For those willing to make do with the Carmine in these sets (Sonnet seems to be the best and most pink-leaning) I was able to do some creative mixing with it. Carmine with Ultramarine Blue resulted in gently color-separating purples. Carmine mixed with Emerald (phthalo green) resulted in muted neutral purples and shadow grays.
There are a handful of useful lightfast pigments in this set at a bargain price. More than a few colors are acceptable for wall art - ultramarine blue, phthalo green, phthalo blue, burnt sienna, english red, lamp black, raw and burnt umber would be great for landscape/animal/nature art that would not be limited to practice. Sonnet's ultramarine and burnt sienna are strong, allowing them to mix neutral grays (and even a more lightfast near-black replacement for their oddly multi pigmented black). The paint is just decent enough to help you produce nice looking artwork. It's mainly the red/orange/yellow/purples that you have to worry about fading.
I use white gouache for adding highlights, rain or snow splatters. The white watercolor in the Sonnet set is opaque enough (when used thickly) to add highlight areas as well. For light beams, I use masking tape and a paper towel to rub away stripes of dry paint layers. Use a slightly damp paper towel, brush or q-tip for "lifting" techniques, but only if you have strong cotton paper that isn't prone to surface damage (Arches).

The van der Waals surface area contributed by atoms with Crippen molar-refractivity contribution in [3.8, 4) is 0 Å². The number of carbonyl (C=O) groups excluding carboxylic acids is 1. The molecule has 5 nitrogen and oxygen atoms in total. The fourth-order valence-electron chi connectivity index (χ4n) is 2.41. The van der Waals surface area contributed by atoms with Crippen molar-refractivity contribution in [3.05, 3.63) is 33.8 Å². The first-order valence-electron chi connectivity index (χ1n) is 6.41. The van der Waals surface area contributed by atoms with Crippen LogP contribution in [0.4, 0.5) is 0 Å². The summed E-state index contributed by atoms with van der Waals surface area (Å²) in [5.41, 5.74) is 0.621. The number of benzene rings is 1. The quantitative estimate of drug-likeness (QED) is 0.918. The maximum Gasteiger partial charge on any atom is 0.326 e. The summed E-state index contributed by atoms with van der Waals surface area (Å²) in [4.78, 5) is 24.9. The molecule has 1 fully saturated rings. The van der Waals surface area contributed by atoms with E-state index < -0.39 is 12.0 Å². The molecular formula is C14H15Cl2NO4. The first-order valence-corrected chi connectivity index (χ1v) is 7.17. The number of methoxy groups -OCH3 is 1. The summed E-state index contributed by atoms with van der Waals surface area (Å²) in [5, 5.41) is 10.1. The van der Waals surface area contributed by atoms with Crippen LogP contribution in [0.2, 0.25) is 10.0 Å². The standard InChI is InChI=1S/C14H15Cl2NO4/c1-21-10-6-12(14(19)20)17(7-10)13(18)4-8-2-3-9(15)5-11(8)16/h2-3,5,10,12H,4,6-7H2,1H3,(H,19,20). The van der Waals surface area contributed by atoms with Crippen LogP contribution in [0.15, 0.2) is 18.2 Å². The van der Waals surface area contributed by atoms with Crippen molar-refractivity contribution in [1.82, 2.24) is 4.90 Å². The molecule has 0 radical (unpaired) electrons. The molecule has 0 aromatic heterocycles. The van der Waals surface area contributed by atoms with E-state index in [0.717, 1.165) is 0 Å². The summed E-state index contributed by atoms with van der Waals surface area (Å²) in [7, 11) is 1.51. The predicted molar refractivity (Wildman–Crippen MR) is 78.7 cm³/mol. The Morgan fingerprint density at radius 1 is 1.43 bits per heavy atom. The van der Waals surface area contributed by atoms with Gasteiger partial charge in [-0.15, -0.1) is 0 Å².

Rosa Studio is the only one that provides pigment ingredients and opacity notes on the packaging. On the manufacturer website you can find further info on Sonnet, but I could not find any pigment info at all for Paul Rubens. All of them include lightfast ratings which appear to have a lot of errors. Be aware that when a brand does not include pigment codes on their pans, they may decide to add cheaper pigments or dyes to future mixtures without warning. I can only give you an idea of what my particular batches were like, which were manufactured in 2019-2020. This may change in future batches, multiple brands like Kuretake Gansai, Paul Rubens and White Nights have made random ingredient changes over the years.